In pursuit of your dreams, working hard and listening to your inner voice.This defines the professional perspective of chef Şemsa Denizsel who is originally and proudly from Istanbul yet passionate about the coastal town of Ayvalık. She impressed Istanbul’s gourmets with Kantin restaurant in Nişantaşı years ago.Photography: Nazlı Erdemirel

We meet with Şemsa very spontaneously at Sanayi313 on a sunny autumn day. Şemsa shines when we start talking, which really boosts my energy. I feel that there is a strong and unusual bond between Şemsa and Istanbul. “I’m proud to be from Istanbul – enough to humiliate the rest of the world,” she says. Şemsa’s family has been in Istanbul for generations. She considers it a privilege to be an Istanbulite, probably because she was raised on traditions and customs unique to the great city.

PAPER: So why did you move from Istanbul to Ayvalık? 

ŞEMSA DENİZSEL: One morning in 2012, I woke up with the question, “What next?”. Kantin and everything I did there was done with passion and by keeping an ear open to my inner voice. But, if my inner voice was asking me such a question, then the passion there was a thing of the past. I was somewhat tired of running a restaurant. I did not know what to do, however, and it took me two years to find an answer to my question. One day, I came across an olive grove in Ayvalık. It was like love at first sight. I just stood there, staring at the trees, at their state. They were waiting for me. They were saying, “Let Şemsa grow and mature a little, then she can come and live with us”. I have had a house in Ayvalık since 1991, so I am familiar with olive trees, but what happened there was very unusual. The trees were literally calling me. It’s hard to explain in words.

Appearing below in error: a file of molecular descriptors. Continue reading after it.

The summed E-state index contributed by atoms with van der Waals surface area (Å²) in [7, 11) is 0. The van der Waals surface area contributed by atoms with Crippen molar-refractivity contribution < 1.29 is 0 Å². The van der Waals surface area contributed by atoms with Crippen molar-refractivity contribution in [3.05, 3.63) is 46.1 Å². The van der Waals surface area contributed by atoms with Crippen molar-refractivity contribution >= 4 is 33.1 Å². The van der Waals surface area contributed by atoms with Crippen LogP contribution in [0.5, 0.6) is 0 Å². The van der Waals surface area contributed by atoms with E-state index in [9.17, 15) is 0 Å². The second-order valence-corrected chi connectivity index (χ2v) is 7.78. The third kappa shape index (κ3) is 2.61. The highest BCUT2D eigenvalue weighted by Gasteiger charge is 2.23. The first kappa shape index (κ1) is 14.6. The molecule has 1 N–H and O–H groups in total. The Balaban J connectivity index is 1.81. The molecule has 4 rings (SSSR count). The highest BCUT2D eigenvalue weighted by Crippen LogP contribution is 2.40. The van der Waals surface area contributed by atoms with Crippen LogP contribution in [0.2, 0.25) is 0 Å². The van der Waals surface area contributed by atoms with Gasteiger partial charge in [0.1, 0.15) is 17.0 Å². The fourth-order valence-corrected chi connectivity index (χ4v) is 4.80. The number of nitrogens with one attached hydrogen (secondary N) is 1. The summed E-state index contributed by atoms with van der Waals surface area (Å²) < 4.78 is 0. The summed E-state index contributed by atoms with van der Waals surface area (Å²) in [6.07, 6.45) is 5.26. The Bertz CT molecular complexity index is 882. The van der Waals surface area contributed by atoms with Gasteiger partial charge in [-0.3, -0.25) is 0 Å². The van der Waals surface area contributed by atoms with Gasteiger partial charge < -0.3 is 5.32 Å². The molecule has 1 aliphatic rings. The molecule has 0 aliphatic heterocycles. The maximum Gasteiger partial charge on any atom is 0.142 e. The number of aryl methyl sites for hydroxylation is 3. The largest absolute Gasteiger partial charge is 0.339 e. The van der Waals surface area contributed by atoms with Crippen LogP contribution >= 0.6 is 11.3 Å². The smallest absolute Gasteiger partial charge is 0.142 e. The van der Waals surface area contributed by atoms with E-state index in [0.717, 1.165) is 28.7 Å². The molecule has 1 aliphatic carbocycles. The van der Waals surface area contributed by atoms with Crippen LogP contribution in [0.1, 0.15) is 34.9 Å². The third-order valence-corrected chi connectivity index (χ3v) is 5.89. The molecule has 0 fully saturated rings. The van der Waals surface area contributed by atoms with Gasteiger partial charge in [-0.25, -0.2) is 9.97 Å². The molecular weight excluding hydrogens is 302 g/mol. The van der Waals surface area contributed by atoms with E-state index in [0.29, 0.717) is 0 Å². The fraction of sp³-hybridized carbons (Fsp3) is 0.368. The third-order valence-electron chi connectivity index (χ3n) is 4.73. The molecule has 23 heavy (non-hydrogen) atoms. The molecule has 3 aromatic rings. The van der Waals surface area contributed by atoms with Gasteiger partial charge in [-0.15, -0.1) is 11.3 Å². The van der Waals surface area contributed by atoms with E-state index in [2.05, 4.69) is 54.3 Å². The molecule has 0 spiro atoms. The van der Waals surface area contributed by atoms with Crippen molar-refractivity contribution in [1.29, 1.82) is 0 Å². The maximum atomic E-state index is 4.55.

P What is your zodiac sign?

ŞD Scorpio.

The countdown began for me from that moment. I told myself that I will grow old here. I’ll get up in the morning, drink my coffee in the frost, and have a nice drink in my hand at sunset.

None of us know what tomorrow has waiting for us. I think we should let go a little, but this does not mean not working, nor is it fatalism. You need to know that there is something greater than you, which requires a little submission. It took everyone by surprise, but there is nothing anyone can do about it. So, think about it: Should I be a captive of Kantin? No. You should not be a slave to anyone or anything.


P How do you spend your days? What is your relationship with the trees and with Ayvalık? 

ŞD Our year revolves around the trees. The year ends and the new year begins once we harvest the olives and get the oil. Yes, I have olive trees, they are very precious to me. I extract my oil and sell it, but I do not consider myself an olive farmer. I am a cook and I have never gotten tired of being a cook. I have knowledge and experience in this and I have a unique perspective. My life in Ayvalık revolves around this.

Gaziantep cuisine is one of the first that comes to mind when we mention Turkey abroad. Thanks to its richness and diversity, Turkey has great regional cuisines. What we call ‘Turkish cuisine’ is actually a set of regional cuisines. I think North Aegean cuisine deserves to be world-renowned. I dreamed of constructing a world in an olive grove and introducing people to the local cuisine through my kitchen. I give cooking classes here, mainly in the spring and autumn. Istanbul is priceless, but Turkey is more than just Istanbul. There is such a place in Ayvalık too. Why doesn’t anyone know about it?


P Do foreigners come?